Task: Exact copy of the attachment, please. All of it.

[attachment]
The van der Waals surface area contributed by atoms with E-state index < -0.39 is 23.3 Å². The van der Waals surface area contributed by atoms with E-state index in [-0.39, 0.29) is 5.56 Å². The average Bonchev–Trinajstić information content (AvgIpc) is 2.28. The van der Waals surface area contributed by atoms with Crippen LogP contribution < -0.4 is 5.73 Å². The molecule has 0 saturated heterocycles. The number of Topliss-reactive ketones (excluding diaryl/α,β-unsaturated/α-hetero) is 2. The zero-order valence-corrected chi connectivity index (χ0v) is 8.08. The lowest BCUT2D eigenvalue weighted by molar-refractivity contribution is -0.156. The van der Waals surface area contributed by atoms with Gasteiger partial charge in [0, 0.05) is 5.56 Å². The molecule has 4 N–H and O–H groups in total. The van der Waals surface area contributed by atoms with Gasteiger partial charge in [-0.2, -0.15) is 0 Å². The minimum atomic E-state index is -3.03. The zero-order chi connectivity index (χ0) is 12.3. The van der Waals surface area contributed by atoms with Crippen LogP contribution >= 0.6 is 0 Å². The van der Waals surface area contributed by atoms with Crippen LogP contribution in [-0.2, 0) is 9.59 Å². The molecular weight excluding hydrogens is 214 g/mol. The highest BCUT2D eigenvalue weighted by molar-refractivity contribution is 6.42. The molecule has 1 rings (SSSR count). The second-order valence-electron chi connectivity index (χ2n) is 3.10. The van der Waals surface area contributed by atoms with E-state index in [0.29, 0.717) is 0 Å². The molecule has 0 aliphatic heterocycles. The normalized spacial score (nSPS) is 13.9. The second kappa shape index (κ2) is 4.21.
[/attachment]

The van der Waals surface area contributed by atoms with E-state index < -0.39 is 23.3 Å². The van der Waals surface area contributed by atoms with E-state index in [-0.39, 0.29) is 5.56 Å². The average Bonchev–Trinajstić information content (AvgIpc) is 2.28. The van der Waals surface area contributed by atoms with Crippen LogP contribution < -0.4 is 5.73 Å². The molecule has 0 saturated heterocycles. The number of Topliss-reactive ketones (excluding diaryl/α,β-unsaturated/α-hetero) is 2. The zero-order valence-corrected chi connectivity index (χ0v) is 8.08. The lowest BCUT2D eigenvalue weighted by molar-refractivity contribution is -0.156. The van der Waals surface area contributed by atoms with Gasteiger partial charge in [0, 0.05) is 5.56 Å². The molecule has 4 N–H and O–H groups in total. The van der Waals surface area contributed by atoms with Gasteiger partial charge in [-0.2, -0.15) is 0 Å². The minimum atomic E-state index is -3.03. The zero-order chi connectivity index (χ0) is 12.3. The van der Waals surface area contributed by atoms with Crippen LogP contribution >= 0.6 is 0 Å². The van der Waals surface area contributed by atoms with Crippen LogP contribution in [-0.2, 0) is 9.59 Å². The molecular weight excluding hydrogens is 214 g/mol. The highest BCUT2D eigenvalue weighted by molar-refractivity contribution is 6.42. The molecule has 1 rings (SSSR count). The second-order valence-electron chi connectivity index (χ2n) is 3.10. The van der Waals surface area contributed by atoms with E-state index in [0.29, 0.717) is 0 Å². The molecule has 0 aliphatic heterocycles. The normalized spacial score (nSPS) is 13.9. The second kappa shape index (κ2) is 4.21.